The transcript was deployed after the Mirror Group – now known as Reach – lost an earlier legal bid to keep some of the contents secret.

The publisher of 250 newspapers had previously tried – and failed – to obtain an injunction to keep the transcript of the conversation confidential, which would have prevented journalists from reporting it, and prevented the High Court being told about it..

Mr. Grigson was not on the Trinity Mirror Board when phone hacking was going on, but after joining in January 2012 took charge of the company’s Board which was supervising internal investigations.

He is now Chairman of digital media company Investis, and a non-executive director of Ocado, the supermarket delivery business.

Lawyers for the Mirror contested an application made by the claimants to get more disclosure related to Mr. Grigson and ‘Board knowledge.’

In his skeleton argument, Richard Spearman QC wrote: ‘The Board Knowledge disclosure exercise has already been completed… There is no mailbox data available for David Grigson…’

MGN, a subsidiary of publicly listed company, Trinity Mirror, had applied in December last year for a Court Order to stop parts the transcript from being relied on or deployed in court, by claimants suing Mirror Group Newspapers for phone hacking.

In his skeleton argument at the hearing on Thursday, Mr. Sherborne added:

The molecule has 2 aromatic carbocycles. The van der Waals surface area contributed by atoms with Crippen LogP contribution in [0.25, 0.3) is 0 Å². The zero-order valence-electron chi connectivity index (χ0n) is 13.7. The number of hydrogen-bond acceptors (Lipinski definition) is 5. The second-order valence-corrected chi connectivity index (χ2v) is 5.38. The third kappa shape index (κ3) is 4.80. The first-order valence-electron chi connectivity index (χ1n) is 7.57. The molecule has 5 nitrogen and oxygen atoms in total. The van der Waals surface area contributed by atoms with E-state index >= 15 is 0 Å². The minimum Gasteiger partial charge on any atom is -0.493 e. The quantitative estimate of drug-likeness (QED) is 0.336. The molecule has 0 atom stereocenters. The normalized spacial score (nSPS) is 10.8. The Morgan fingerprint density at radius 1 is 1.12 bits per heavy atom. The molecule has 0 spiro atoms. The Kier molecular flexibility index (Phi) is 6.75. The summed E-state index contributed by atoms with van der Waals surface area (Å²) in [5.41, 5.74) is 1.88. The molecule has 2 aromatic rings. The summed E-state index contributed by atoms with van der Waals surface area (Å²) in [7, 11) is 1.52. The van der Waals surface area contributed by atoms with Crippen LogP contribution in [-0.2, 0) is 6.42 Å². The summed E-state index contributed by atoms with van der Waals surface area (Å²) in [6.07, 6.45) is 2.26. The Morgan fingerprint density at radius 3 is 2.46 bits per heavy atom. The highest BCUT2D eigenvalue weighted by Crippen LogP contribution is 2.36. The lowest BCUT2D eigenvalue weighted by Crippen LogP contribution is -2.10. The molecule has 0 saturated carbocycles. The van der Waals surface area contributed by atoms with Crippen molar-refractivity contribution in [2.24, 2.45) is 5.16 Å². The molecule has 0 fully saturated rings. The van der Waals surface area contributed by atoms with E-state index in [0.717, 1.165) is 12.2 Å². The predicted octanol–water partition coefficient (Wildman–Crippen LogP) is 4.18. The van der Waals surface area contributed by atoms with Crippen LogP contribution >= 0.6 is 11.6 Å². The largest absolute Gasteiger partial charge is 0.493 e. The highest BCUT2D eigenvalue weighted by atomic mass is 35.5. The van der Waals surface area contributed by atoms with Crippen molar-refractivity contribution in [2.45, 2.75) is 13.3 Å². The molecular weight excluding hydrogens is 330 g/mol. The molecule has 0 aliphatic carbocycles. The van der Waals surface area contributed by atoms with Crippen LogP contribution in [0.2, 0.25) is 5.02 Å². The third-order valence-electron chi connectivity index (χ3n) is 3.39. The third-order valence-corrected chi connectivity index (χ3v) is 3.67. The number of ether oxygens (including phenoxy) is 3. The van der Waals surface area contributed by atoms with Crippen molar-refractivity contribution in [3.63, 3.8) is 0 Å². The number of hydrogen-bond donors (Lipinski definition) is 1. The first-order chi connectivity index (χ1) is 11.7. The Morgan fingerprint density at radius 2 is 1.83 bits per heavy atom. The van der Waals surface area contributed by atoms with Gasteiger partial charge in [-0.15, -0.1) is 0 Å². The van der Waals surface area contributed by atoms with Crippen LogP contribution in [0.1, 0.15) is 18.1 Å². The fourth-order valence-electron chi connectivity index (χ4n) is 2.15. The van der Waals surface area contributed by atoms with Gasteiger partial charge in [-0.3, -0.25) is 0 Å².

‘As explained above, MGN raised an objection to the Claimants’ deployment of Mr Grigson’s statement in the aftermath of the Trinity Mirror AGM on the ground that it was privileged. [Mr Justice Norris] has since held that the Claimants should not be restrained from using that information, and Mr Grigson therefore remains central to the Claimants’ case on concealment. As the transcript shows, Mr Grigson was familiar with concerns about the phone hacking scandal, and admitted that Marcus Partington, the head of the Legal Department, had been aware of phone hacking at the relevant time.’

Mr. Sherborne asked the court for an order for the Mirror to search its databases for relevant documents that related to Mr. Grigson, for disclosure to the court.

But lawyers for the Mirror said the documents were non-existent, and the Mirror has applied to the court that ‘the allegations based on “concealment” and “failure to confess and reveal” should be struck out’.

Though there are 49 claimants suing the Mirror Group – and many more in the pipeline – two in particular were the first to allege Board and lawyer knowledge.

Lawyers for former TV presenter John Leslie and ex-reality TV star Chantelle Houghton have previously set out that: ‘The Claimant will refer to the fact that both the MGN/TMG Board (“the Board”) and the Legal Department were aware of the habitual or widespread use of these unlawful information-gathering activities at the Defendant’s newspapers by at least as early as 2002, and certainly by 2007.’

However, Mr. Spearman for the Mirror stated in court documents that they had not alleged concealment against Mirror lawyers. He wrote:

‘At the hearing on 24 October 2017, however, Counsel on behalf of Mr Leslie and Ms Houghton accepted that those Claimants were not in fact alleging concealment against the Legal Department.

‘Even on the basis that the significance of concealment on the part of the Board must await determination at trial, that cannot be allowed to result in the continuation (and expansion) of pleas against the Legal Department which are (a) bad in law, (b) involve incursions into the legal professional privilege that the Defendant is entitled to assert.’